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Project Blog by patricweiss

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About the Project

So here I would like to present to you my new or better said old army which I have been pushing for 6 years. The new Flames of War book for the Waffen SS is coming soon. And in the old V3 version I had to start painting the 17th SS division, but never finished it. I want to use the time now and get the army ready and maybe also need for tournaments thanks to the Corona time.

This Project is Active

The first pictures of the painted troop.

Tutoring 0
Skill 3
Idea 3

Anti-tank weapons of the division

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Skill 5
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5-cm PaK 385-cm PaK 38
7,5-cm-Panzerabwehrkanone 40 (PaK 40)7,5-cm-Panzerabwehrkanone 40 (PaK 40)
8,8-cm-PaK 438,8-cm-PaK 43
8,8-cm-FlaK 368,8-cm-FlaK 36
Panzerfaust 30Panzerfaust 30
Raketenpanzerbüchse 54Raketenpanzerbüchse 54

Artillery of the 17th SS Division

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Skill 4
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8-cm-Vielfachwerfer „Himmler-Orgel“8-cm-Vielfachwerfer „Himmler-Orgel“
10,5-cm-leichte Feldhaubitze 1810,5-cm-leichte Feldhaubitze 18
15-cm-schwere Feldhaubitze 1815-cm-schwere Feldhaubitze 18
15 cm Nebelwerfer 4115 cm Nebelwerfer 41

The vehicles of the 17th SS Division

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Here are the vehicles of the division that they use in Normandy. Here are some photos.


 StuG IV or Sturmgeschutz IV StuG IV or Sturmgeschutz IV
Tank destroyer IVTank destroyer IV
Opel Blitz 3 ton truck with 2cm flakOpel Blitz 3 ton truck with 2cm flak
 Opel Blitz 3 ton truck transporter Opel Blitz 3 ton truck transporter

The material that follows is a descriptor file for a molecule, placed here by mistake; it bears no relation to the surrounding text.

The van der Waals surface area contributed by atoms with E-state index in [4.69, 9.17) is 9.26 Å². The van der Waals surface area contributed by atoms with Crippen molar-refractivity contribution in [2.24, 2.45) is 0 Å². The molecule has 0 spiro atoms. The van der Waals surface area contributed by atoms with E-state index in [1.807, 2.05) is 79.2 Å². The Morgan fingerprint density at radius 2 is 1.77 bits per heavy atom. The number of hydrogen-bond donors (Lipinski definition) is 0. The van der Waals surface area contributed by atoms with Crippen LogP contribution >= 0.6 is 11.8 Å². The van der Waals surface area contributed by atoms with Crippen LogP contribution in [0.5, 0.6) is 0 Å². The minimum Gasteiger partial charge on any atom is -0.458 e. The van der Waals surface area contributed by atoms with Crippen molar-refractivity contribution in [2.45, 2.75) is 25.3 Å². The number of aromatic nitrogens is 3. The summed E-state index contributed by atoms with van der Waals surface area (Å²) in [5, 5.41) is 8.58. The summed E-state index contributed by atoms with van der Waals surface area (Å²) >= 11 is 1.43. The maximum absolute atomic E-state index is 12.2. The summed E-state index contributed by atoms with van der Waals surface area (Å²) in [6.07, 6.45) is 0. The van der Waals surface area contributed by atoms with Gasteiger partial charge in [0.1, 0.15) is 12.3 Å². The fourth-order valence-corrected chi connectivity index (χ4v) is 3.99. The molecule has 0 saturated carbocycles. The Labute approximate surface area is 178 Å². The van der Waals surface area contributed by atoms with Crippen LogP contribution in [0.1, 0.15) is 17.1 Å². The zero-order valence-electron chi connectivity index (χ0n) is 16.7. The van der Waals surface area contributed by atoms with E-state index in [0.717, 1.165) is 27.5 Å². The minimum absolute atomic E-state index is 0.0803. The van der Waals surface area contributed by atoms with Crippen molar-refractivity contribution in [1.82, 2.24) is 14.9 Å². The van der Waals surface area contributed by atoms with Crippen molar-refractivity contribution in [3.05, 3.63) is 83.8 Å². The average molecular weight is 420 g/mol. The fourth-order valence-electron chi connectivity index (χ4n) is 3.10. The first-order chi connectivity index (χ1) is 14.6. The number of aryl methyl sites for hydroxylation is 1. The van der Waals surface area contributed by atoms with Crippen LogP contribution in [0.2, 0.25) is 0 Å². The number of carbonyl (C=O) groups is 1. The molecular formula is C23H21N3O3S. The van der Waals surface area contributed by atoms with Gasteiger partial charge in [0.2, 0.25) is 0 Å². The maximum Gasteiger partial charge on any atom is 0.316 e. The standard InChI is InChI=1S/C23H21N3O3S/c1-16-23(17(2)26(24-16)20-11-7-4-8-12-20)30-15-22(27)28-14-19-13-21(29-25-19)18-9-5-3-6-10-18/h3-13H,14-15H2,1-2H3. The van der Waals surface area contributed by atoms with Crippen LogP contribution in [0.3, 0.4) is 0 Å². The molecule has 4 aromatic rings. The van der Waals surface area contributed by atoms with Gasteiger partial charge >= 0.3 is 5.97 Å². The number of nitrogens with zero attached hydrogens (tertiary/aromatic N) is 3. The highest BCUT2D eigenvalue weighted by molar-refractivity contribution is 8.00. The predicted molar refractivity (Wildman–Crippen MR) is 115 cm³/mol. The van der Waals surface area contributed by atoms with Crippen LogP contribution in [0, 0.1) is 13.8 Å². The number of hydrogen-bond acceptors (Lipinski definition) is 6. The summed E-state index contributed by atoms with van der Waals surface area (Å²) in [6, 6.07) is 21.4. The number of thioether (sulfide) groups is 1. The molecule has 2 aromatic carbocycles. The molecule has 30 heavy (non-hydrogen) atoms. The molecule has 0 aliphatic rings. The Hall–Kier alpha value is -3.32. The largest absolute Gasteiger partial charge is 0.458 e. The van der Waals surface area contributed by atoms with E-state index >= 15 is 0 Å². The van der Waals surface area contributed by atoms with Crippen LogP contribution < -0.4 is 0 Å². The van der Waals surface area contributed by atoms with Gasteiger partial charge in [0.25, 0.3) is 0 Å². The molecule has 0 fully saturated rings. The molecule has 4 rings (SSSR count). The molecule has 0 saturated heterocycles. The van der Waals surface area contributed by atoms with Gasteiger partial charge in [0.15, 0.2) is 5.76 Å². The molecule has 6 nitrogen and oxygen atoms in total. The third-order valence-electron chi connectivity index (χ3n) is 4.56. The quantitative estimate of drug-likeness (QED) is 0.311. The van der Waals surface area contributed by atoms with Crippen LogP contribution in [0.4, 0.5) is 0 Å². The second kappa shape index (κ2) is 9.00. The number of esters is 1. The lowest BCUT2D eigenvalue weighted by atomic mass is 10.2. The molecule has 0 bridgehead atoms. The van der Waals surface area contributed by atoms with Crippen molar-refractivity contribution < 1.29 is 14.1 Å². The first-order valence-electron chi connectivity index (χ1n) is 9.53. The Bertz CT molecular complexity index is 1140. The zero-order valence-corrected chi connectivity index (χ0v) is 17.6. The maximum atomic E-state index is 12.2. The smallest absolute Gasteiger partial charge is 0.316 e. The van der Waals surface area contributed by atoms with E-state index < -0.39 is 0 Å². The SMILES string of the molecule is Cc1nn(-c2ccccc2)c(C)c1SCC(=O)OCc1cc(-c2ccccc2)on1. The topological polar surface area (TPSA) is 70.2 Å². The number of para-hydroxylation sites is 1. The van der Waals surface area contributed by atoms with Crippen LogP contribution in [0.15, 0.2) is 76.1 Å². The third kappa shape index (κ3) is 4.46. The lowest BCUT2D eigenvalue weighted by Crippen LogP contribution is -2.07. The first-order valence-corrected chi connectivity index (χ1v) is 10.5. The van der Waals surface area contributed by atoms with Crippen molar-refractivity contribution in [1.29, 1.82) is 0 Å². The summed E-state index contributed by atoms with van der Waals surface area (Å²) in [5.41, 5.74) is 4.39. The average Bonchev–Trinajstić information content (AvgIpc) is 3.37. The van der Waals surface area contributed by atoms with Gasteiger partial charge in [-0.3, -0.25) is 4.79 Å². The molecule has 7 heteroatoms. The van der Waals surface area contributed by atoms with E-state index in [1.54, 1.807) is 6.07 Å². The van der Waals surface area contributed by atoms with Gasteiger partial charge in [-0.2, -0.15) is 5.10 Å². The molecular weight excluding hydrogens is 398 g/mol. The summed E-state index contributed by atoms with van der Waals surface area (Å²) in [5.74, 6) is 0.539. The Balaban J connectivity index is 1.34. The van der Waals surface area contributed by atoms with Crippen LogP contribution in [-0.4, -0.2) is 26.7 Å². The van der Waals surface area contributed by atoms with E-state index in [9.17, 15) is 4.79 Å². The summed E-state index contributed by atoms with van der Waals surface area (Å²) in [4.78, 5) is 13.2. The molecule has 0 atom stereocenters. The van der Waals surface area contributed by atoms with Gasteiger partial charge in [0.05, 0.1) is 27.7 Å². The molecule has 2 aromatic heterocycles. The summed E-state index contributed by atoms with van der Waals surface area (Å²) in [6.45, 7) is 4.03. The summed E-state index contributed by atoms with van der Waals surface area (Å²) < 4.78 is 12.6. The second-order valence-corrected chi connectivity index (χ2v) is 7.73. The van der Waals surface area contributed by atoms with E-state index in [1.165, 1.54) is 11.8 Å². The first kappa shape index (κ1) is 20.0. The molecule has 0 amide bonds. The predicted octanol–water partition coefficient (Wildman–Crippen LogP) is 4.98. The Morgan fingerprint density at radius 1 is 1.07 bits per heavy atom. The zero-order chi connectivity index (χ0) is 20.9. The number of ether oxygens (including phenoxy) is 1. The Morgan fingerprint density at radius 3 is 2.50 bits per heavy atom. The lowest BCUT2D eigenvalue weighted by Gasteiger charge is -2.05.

Panzer IVPanzer IV
Panzer V Ausf A Panther (late) , 1944Panzer V Ausf A Panther (late) , 1944
Schützenpanzerwagen Sd.Kfz. 251Schützenpanzerwagen Sd.Kfz. 251

Images of the uniforms

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Here I would like to give you some photos of the uniforms of the SS troops that I use as a model for the figures.

Background and info for the troops building

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Here are some key dates I want to use for my background

The army will only be limited to Normandy.


Formation and training

The division was raised near Poitiers, France as the Panzer-Grenadier-Division “Götz von Berlichingen” in October 1943. It was formed from scratch, with the majority of its original cadre coming from replacement units and conscripts, many of whom were Romanian Germans and French volunteers. The division was granted the honour-title Götz von Berlichingen.Obersturmbannführer Otto Binge oversaw the formation of the division, with the newly promoted Brigadeführer Werner Ostendorff taking command in January 1944. The Götz von Berlichingen was placed under the LXXX Army Corps, a part of Generalfeldmarschall Gerd von Rundstedt’s Heeresgruppe D.